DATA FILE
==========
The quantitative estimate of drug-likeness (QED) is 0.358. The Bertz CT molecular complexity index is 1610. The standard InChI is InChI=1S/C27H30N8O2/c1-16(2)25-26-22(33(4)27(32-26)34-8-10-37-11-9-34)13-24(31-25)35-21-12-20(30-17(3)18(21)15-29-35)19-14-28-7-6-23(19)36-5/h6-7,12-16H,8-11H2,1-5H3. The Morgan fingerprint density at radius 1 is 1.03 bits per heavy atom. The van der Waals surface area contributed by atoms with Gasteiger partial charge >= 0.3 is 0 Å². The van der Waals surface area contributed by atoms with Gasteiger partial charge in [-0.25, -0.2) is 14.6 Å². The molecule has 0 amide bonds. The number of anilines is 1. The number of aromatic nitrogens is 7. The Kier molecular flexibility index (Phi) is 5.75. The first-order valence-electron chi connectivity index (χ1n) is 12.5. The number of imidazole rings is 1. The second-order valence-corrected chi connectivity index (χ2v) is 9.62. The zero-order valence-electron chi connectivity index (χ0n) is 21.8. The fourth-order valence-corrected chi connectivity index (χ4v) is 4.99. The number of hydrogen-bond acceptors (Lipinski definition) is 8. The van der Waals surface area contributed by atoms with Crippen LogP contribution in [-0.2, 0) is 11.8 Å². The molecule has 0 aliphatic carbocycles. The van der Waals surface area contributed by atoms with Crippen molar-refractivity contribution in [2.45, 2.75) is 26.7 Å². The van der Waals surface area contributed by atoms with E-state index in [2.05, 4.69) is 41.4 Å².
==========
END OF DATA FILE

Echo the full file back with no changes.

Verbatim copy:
The quantitative estimate of drug-likeness (QED) is 0.358. The Bertz CT molecular complexity index is 1610. The standard InChI is InChI=1S/C27H30N8O2/c1-16(2)25-26-22(33(4)27(32-26)34-8-10-37-11-9-34)13-24(31-25)35-21-12-20(30-17(3)18(21)15-29-35)19-14-28-7-6-23(19)36-5/h6-7,12-16H,8-11H2,1-5H3. The Morgan fingerprint density at radius 1 is 1.03 bits per heavy atom. The van der Waals surface area contributed by atoms with Gasteiger partial charge >= 0.3 is 0 Å². The van der Waals surface area contributed by atoms with Gasteiger partial charge in [-0.25, -0.2) is 14.6 Å². The molecule has 0 amide bonds. The number of anilines is 1. The number of aromatic nitrogens is 7. The Kier molecular flexibility index (Phi) is 5.75. The first-order valence-electron chi connectivity index (χ1n) is 12.5. The number of imidazole rings is 1. The second-order valence-corrected chi connectivity index (χ2v) is 9.62. The zero-order valence-electron chi connectivity index (χ0n) is 21.8. The fourth-order valence-corrected chi connectivity index (χ4v) is 4.99. The number of hydrogen-bond acceptors (Lipinski definition) is 8. The van der Waals surface area contributed by atoms with Crippen LogP contribution in [-0.2, 0) is 11.8 Å². The molecule has 0 aliphatic carbocycles. The van der Waals surface area contributed by atoms with Crippen molar-refractivity contribution in [2.45, 2.75) is 26.7 Å². The van der Waals surface area contributed by atoms with E-state index in [2.05, 4.69) is 41.4 Å².